Botswana Wildlife – Powerful & Prolific (09.04.14)

One of the most surprising and exciting aspects of a visit to Botswana is the astonishing abundance of wildlife.

Surprising, because 84% of the country is covered in flat Kalahari Desert terrain, aptly known as the ‘thirstland’. Exciting, because once you start exploring the Kalahari and Okavango – as well as the three national parks (Chobe; Kgalagadi Transfrontier; Nxai Pan & Makgadikgadi) and seven game reserves (Central Kalahari; Gaborone Khutse, Mannyelanong; Maun; Moremi) – you are simply bowled over at the huge numbers of animals of all kinds.


Over the years I have been fortunate to experience both ends of the spectrum. Firstly the arid Kalahari, and secondly the lush, wildlife-supporting eco-systems.

When I first visited Botswana in 1983 I hitch-hiked across the north and eastern regions, where my overriding memory is of waiting by the roadside hour after hour while the sun beat down on the sparse tarmac highway, or more often than not, the local scratch-gravel savannah roads. The likelihood of anything living in those conditions seemed as remote as the chance of a vehicle coming my way. In contrast – as of my blog posting last week – having just visited the extraordinarily verdant Okavango Delta at the end of its heaviest rainy season in thirty years, I have also seen how fabulous the country’s wildlife regions are.


If my previous blog’s images-from-the-air do nothing else, they highlight how amazingly fertile and green the Okavango Delta and surrounding areas are. So much so that even before landing I was preparing myself for a previously under-estimated variety of flora and fauna.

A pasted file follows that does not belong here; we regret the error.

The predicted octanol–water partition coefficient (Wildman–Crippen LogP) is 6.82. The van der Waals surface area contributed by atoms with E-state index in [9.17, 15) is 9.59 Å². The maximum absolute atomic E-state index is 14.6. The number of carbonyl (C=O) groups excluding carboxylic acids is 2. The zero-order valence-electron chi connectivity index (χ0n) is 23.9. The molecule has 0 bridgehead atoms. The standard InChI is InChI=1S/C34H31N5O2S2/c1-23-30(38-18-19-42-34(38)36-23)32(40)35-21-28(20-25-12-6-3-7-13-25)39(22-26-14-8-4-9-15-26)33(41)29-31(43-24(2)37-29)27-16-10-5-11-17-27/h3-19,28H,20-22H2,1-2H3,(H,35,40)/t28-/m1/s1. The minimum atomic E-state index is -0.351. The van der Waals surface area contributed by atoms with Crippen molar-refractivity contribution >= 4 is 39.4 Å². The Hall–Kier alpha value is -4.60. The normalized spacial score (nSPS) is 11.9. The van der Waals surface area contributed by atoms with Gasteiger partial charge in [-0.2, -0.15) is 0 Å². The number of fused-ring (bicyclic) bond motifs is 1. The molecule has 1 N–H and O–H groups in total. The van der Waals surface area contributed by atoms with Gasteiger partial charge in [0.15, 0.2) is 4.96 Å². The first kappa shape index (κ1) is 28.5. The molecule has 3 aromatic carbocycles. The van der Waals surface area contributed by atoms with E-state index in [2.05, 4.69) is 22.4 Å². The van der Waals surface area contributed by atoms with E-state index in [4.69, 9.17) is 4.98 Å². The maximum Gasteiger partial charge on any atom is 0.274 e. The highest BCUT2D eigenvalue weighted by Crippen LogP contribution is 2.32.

That said, after my fellow travellers and I touched down at Chitabe airstrip and started our journey into the bush, with our soon-to-prove uber-knowledgeable guide, Brooks, I realised that nothing could prepare me for the reality. At almost every turn he had a wildlife surprise awaiting. Never mind the country’s 650 species of trees, or 2,500 species of plants – before long we were learning how to spot all manner of birdlife and how to pick up a number of larger mammal trails.

Before I had time to work out how I was going to adjust to life without my bag (stuck in transit somewhere between London and Maun), I was gazing at a panting leopard resting in the mid-afternoon shade. Moments later, it soundlessly glided through the grass and jumped up into a thorn tree to survey the surrounding land like a regal chief.

lion-with-giraffe-kill-copyThis was, along with many other extraordinary moments, the beginning of my realisation of quite how diverse and abundant this region of southern Africa is for animal life.

The plethora of species in the Delta has to be seen to be believed. With the essential assistance of well-trained, experienced and knowledgeable guides we, at Nomadic Thoughts, have taken great delight over the years in bringing clients closer not only to the wildlife action – but also to a greater understanding of the wildlife scenario playing out before them.

An expert guide will be able to pick the right trail (by vehicle or on foot), explain the dynamics of what is happening at a particular time of year and share the most exciting local wildlife aspects in the region. This of course, is in addition to keeping you safe and choosing the best spots for a sundowner.


These images, all of which I took last week in the Okavango Delta and Linyanti Reserve, highlight in a small way how spectacular Botswana’s 64 species of mammal, 157 reptiles, 550 birds, 70 fish and 38 amphibian are.

From the finger-nail sized reed frog and the extra-inquisitive bull elephant to the rainbow-coloured kingfisher and tree-top-high fish-eagle, Botswana’s wondrous diversity and proliferation is breathtaking.

Long may it last.